Odd for me to be in the position of defending DeVos, but I think miscarriages of justice can arise when education institutions have to turn into quasi-judicial entities in ways they are not prepared for, and that certainly seems to be a consideration. I don’t see why that should be a “straw man”.

In particular I find the rhetorical question “How do you come out in favor of the rights of the accused over the accuser in a rape case?” odd, or at least highly highly prejudicially formulated. Is it a matter of a conflict of rights at all to wonder whether the accused gets due process rights they would get in the criminal justice system? Should an accused have no rights when the accusation is “rape”? Should there be no protections against false accusations? That seems absurd. But then you have to face the question of whether the systems that have resulted do protect rights of the accused.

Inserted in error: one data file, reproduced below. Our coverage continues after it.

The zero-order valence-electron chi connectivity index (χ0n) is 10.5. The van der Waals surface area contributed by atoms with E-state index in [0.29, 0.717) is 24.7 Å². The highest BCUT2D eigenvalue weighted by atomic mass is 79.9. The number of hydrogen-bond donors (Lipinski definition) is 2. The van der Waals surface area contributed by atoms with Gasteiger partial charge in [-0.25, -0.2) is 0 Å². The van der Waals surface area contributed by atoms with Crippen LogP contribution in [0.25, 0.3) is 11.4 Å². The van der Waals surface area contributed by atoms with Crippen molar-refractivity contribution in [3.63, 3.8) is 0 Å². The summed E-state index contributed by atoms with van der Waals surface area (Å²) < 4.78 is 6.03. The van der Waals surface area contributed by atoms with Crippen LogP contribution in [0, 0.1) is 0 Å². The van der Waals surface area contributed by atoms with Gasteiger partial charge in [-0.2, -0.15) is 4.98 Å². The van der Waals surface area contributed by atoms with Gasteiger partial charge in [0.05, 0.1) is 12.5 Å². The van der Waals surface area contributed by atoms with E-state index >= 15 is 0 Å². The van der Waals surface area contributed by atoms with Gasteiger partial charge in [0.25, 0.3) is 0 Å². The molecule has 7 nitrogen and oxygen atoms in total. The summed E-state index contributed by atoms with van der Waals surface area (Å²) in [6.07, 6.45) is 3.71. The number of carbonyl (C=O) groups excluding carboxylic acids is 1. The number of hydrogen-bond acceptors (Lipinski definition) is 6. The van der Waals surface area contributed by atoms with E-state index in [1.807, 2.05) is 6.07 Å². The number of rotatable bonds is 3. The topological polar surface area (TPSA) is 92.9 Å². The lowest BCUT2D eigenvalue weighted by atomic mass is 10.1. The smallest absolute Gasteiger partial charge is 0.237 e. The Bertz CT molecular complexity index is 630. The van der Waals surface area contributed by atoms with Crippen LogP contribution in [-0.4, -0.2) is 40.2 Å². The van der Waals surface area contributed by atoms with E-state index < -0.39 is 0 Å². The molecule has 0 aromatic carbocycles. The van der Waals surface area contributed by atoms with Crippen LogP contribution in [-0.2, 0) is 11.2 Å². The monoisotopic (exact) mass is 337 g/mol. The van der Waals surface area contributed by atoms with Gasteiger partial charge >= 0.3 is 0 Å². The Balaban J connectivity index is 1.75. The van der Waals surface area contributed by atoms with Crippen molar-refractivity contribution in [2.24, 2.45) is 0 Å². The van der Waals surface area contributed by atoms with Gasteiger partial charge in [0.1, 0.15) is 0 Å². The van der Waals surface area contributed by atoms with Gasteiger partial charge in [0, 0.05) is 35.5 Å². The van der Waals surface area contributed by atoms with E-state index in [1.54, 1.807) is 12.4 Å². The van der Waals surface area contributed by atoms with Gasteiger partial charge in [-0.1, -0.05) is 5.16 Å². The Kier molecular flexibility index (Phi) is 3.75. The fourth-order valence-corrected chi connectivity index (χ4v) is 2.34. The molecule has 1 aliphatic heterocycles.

I have indded encountered the argument that the system *should* be biased in favor of the accuser, for various reasons. Proponents of such a view are willing to tolerate some innocent people getting punished as the price of supporting sexual assault victims where most accusations are not false. Deliberately allowing innocent people get punished in defense of a greater good may be morally OK according to utilitarianism, but is generally considered injustice.

Anyway I don’t see this position as indefensible. One might argue for example that universities should just turn sexual assault accusations over to the police and get out of the business of constructing parallel criminal justice systems with quasi-judicial proceedings.

Here is one longish piece on the subject if you’re interested.